REFLECTION: ‘We need roots’ sing the English folk duo Show of Hands, expressing a common sense of loss that many experience in a globally-connected-but-disconnected world. The song continues: ‘And we learn to be ashamed before we walk / of the way we look and the way we talk / Without our stories or our songs / how will we know where we’ve come from’?’
Within the bigger picture of becoming goodness – of becoming truly human – the practice of Love your Roots is about nurturing awareness of the streams that have shaped you and your people. It’s about cultivating a sense of the giftedness in those roots and looking for ways to allow those gifts to be shared. It’s also about deciding to reject or reshape whatever may be the opposite of gift, the difficult aspects of your tradition that damage and dehumanize. And it’s about respecting people of other roots and engaging with them in a spirit of honour and friendship.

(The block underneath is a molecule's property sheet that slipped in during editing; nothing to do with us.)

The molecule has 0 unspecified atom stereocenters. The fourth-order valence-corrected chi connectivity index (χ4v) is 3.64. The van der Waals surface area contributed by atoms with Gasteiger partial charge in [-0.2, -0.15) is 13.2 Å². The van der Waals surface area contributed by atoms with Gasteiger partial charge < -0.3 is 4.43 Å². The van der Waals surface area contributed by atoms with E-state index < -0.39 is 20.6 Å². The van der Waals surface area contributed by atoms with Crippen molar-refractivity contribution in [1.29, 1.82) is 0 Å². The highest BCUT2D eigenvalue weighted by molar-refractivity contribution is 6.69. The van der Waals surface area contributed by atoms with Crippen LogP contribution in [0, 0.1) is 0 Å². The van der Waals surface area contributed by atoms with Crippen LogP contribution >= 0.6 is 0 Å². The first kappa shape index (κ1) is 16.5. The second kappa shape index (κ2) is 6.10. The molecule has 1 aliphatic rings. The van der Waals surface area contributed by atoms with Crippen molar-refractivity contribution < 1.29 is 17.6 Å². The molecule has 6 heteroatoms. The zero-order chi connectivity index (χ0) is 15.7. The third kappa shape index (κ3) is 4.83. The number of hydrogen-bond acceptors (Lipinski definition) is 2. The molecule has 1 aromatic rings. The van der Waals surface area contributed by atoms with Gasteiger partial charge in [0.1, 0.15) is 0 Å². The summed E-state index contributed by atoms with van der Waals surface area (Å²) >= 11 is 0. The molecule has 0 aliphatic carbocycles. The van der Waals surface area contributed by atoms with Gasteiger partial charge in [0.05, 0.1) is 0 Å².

PRACTICE: …Love Your Roots begins with reflection. Where are your roots? How has the identity of your people (or peoples – if like me you can identify various strands of belonging) been formed? How have those roots shaped your own story? Now look for ways to step with humility and strength into the best of your tradition, and pray for grace to hold in tension the difficult things in that tradition that can no longer be changed. A sign of maturity in this area may be our ability to honour the roots of others as much as we love our own roots…’
©Ian Adams 2013 ‘Running Over Rocks: spiritual practices to transform tough times’ (Canterbury Press)